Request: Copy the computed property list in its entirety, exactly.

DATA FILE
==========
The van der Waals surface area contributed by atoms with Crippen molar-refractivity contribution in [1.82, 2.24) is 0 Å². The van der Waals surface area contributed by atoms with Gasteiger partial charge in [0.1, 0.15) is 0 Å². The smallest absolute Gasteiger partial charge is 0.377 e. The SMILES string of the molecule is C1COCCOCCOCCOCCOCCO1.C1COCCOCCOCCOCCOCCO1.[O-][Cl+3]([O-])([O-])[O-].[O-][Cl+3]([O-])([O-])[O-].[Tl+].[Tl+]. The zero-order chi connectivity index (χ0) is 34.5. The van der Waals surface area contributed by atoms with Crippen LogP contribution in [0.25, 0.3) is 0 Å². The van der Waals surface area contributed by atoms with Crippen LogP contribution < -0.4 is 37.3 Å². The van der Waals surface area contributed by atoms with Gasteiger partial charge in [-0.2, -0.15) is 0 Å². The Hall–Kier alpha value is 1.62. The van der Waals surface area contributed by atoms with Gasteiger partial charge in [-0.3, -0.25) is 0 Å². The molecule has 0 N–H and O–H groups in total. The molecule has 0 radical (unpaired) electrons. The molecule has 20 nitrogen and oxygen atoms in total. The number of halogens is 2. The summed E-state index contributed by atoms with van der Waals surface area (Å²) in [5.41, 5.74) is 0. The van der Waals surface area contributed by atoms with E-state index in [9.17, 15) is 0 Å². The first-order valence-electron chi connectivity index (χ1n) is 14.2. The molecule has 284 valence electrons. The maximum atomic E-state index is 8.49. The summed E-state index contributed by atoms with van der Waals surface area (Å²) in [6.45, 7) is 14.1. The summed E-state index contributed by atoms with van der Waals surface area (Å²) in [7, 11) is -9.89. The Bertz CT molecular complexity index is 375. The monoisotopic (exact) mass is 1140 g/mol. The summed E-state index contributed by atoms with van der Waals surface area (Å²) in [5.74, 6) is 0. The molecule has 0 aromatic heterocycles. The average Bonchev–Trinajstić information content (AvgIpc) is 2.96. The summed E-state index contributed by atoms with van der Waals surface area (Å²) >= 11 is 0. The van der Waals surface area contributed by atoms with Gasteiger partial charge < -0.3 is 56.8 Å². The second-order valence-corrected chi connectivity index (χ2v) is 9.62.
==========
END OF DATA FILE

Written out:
The van der Waals surface area contributed by atoms with Crippen molar-refractivity contribution in [1.82, 2.24) is 0 Å². The van der Waals surface area contributed by atoms with Gasteiger partial charge in [0.1, 0.15) is 0 Å². The smallest absolute Gasteiger partial charge is 0.377 e. The SMILES string of the molecule is C1COCCOCCOCCOCCOCCO1.C1COCCOCCOCCOCCOCCO1.[O-][Cl+3]([O-])([O-])[O-].[O-][Cl+3]([O-])([O-])[O-].[Tl+].[Tl+]. The zero-order chi connectivity index (χ0) is 34.5. The van der Waals surface area contributed by atoms with Crippen LogP contribution in [0.25, 0.3) is 0 Å². The van der Waals surface area contributed by atoms with Crippen LogP contribution < -0.4 is 37.3 Å². The van der Waals surface area contributed by atoms with Gasteiger partial charge in [-0.2, -0.15) is 0 Å². The Hall–Kier alpha value is 1.62. The van der Waals surface area contributed by atoms with Gasteiger partial charge in [-0.3, -0.25) is 0 Å². The molecule has 0 N–H and O–H groups in total. The molecule has 0 radical (unpaired) electrons. The molecule has 20 nitrogen and oxygen atoms in total. The number of halogens is 2. The summed E-state index contributed by atoms with van der Waals surface area (Å²) in [5.41, 5.74) is 0. The van der Waals surface area contributed by atoms with E-state index in [9.17, 15) is 0 Å². The first-order valence-electron chi connectivity index (χ1n) is 14.2. The molecule has 284 valence electrons. The maximum atomic E-state index is 8.49. The summed E-state index contributed by atoms with van der Waals surface area (Å²) in [6.45, 7) is 14.1. The summed E-state index contributed by atoms with van der Waals surface area (Å²) in [7, 11) is -9.89. The Bertz CT molecular complexity index is 375. The monoisotopic (exact) mass is 1140 g/mol. The summed E-state index contributed by atoms with van der Waals surface area (Å²) in [5.74, 6) is 0. The molecule has 0 aromatic heterocycles. The average Bonchev–Trinajstić information content (AvgIpc) is 2.96. The summed E-state index contributed by atoms with van der Waals surface area (Å²) >= 11 is 0. The van der Waals surface area contributed by atoms with Gasteiger partial charge < -0.3 is 56.8 Å². The second-order valence-corrected chi connectivity index (χ2v) is 9.62.